Registration for the JSE 2019 Investment Challenge open

Registration for the JSE 2019 Investment Challenge open
The 2019 JSE Investment Challenge is well underway. (image source: JSE)
Registration for the JSE 2019 Investment Challenge open
The 2019 JSE Investment Challenge is well underway. (image source: JSE)

The Johannesburg Stock Exchange’s (JSE) 2019 Investment Challenge, South Africa’s largest financial literacy initiative which provides high school and university students with an opportunity to explore and engage with the world of investing by buying shares in a virtual portfolio, has kicked off and is well underway with more than 8 700 participants taking part.

The simulator game sees each team of four learners or students from the same school or institution provided with a virtual sum of R1-million to invest. With this virtual amount the teams trade on the stock market and invest in actual JSE listed shares over a six-month period. The Challenge enables students to become aware of the fundamentals of investing on the JSE and encourages a culture of saving as well as becoming conscious of everyone’s contribution in the functioning of our economy.

Corporate Social Investment (CSI) Officer at the JSE, Ralph Speirs, says: “So far 74 higher learning institutions have registered over 2 700 participants. Altogether there are 358 institutions, including schools, with 11 400 high school learners and university students working towards this year’s coveted prizes. We are excited to be educating so many young people and affording them the chance to learn about the stock exchange at their age.”

The challenge, in its 46th year, is open to school learners between grades 8 and 12 as well as students from higher learning institutions. The various teams compete with other teams from schools, and institutions, countrywide. There are monthly and annual prizes for top performing teams, schools, teachers and mentors.

Speirs says that the JSE Investment Challenge, which runs from March to September each year, has had immeasurable impact on learners, institutions and communities. They are now more financially aware and transferring this knowledge to everyone they interact with outside the game.

“Registration for the challenge is still open. In the nearly five decades of existence, there is no tool in the financial sector that matches this challenge when it comes to the financial education and practical transfer of skills on the participant’s lives,” says Speirs.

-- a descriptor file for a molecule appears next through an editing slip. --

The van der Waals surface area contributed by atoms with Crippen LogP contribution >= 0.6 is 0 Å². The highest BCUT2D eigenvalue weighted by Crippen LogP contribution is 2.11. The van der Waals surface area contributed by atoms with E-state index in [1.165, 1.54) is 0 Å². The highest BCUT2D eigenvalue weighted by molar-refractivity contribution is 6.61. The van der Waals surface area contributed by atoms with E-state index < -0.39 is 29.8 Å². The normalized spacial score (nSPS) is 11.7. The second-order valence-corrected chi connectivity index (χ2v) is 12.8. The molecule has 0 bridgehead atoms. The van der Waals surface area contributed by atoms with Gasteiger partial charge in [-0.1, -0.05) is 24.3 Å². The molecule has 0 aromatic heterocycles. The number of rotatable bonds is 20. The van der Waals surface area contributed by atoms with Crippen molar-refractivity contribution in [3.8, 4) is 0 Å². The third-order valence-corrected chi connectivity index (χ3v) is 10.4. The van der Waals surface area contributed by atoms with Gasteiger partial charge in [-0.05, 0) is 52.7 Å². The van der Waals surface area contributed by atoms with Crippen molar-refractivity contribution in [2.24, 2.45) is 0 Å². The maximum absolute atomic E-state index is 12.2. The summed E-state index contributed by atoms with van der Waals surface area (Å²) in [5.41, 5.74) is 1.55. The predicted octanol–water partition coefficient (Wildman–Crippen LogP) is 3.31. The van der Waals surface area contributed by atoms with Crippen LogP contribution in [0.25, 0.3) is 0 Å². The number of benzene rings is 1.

Bheki Twala, a final-year education student at the University of the Witwatersrand who has mentored schools in Katlehong for the challenge since 2012, says the learners he has worked with have applied the skills they learned during the challenge to real life.

“The people in my community are largely unemployed and the children mostly attend no-fee schools. We grow up knowing only about Stokvels as a means to save money. That’s the only financial literacy we knew. This challenge teaches children in my community how to grow money through investment, how to get an interest on your savings which is always better than just putting money away. The challenge kills two birds with one stone. These learners are learning how to grow money while also shaping their career choices for the future,” says Twala.

One such learner is Fezile Ntsinde who led the group that took the coveted first prize in the Income category. He says: “I’m doing it again this year! Winning feels overwhelming. This type of competition always seems out of reach, as though it was meant for those better than us. Being a part of this has brought me so much joy.” Ntsinde intends to go into asset management when he completes high school.

Schools, teachers, learners and students are urged to take part in the race for the 2019 title. For further information on the challenge and registration visit: and

Edited by Fundisiwe Maseko
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